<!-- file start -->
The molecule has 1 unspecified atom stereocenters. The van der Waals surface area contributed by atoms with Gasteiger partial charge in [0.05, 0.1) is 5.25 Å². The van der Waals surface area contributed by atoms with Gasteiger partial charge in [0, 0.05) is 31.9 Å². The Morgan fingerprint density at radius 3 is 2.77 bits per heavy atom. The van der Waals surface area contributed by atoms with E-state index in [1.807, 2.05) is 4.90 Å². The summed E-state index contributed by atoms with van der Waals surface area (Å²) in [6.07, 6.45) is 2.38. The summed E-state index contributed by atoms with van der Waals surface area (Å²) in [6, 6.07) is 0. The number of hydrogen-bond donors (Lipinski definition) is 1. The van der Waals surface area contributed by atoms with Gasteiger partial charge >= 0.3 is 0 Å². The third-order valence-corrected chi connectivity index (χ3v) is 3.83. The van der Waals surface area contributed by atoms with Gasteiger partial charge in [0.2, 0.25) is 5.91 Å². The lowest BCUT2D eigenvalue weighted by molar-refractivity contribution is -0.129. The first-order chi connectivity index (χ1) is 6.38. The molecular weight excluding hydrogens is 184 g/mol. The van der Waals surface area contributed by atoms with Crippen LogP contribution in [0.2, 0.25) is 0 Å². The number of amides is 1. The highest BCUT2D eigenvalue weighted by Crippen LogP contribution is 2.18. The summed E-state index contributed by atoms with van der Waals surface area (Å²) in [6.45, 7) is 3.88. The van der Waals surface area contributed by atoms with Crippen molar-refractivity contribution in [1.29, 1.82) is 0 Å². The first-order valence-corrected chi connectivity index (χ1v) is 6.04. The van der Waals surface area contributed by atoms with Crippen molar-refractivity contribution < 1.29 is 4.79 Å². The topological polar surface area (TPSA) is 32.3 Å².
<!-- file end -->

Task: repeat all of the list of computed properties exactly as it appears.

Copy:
The molecule has 1 unspecified atom stereocenters. The van der Waals surface area contributed by atoms with Gasteiger partial charge in [0.05, 0.1) is 5.25 Å². The van der Waals surface area contributed by atoms with Gasteiger partial charge in [0, 0.05) is 31.9 Å². The Morgan fingerprint density at radius 3 is 2.77 bits per heavy atom. The van der Waals surface area contributed by atoms with E-state index in [1.807, 2.05) is 4.90 Å². The summed E-state index contributed by atoms with van der Waals surface area (Å²) in [6.07, 6.45) is 2.38. The summed E-state index contributed by atoms with van der Waals surface area (Å²) in [6, 6.07) is 0. The number of hydrogen-bond donors (Lipinski definition) is 1. The van der Waals surface area contributed by atoms with Gasteiger partial charge >= 0.3 is 0 Å². The third-order valence-corrected chi connectivity index (χ3v) is 3.83. The van der Waals surface area contributed by atoms with Gasteiger partial charge in [0.2, 0.25) is 5.91 Å². The lowest BCUT2D eigenvalue weighted by molar-refractivity contribution is -0.129. The first-order chi connectivity index (χ1) is 6.38. The molecular weight excluding hydrogens is 184 g/mol. The van der Waals surface area contributed by atoms with Crippen LogP contribution in [0.2, 0.25) is 0 Å². The number of amides is 1. The highest BCUT2D eigenvalue weighted by Crippen LogP contribution is 2.18. The summed E-state index contributed by atoms with van der Waals surface area (Å²) in [6.45, 7) is 3.88. The van der Waals surface area contributed by atoms with Crippen molar-refractivity contribution in [1.29, 1.82) is 0 Å². The first-order valence-corrected chi connectivity index (χ1v) is 6.04. The van der Waals surface area contributed by atoms with Crippen molar-refractivity contribution < 1.29 is 4.79 Å². The topological polar surface area (TPSA) is 32.3 Å².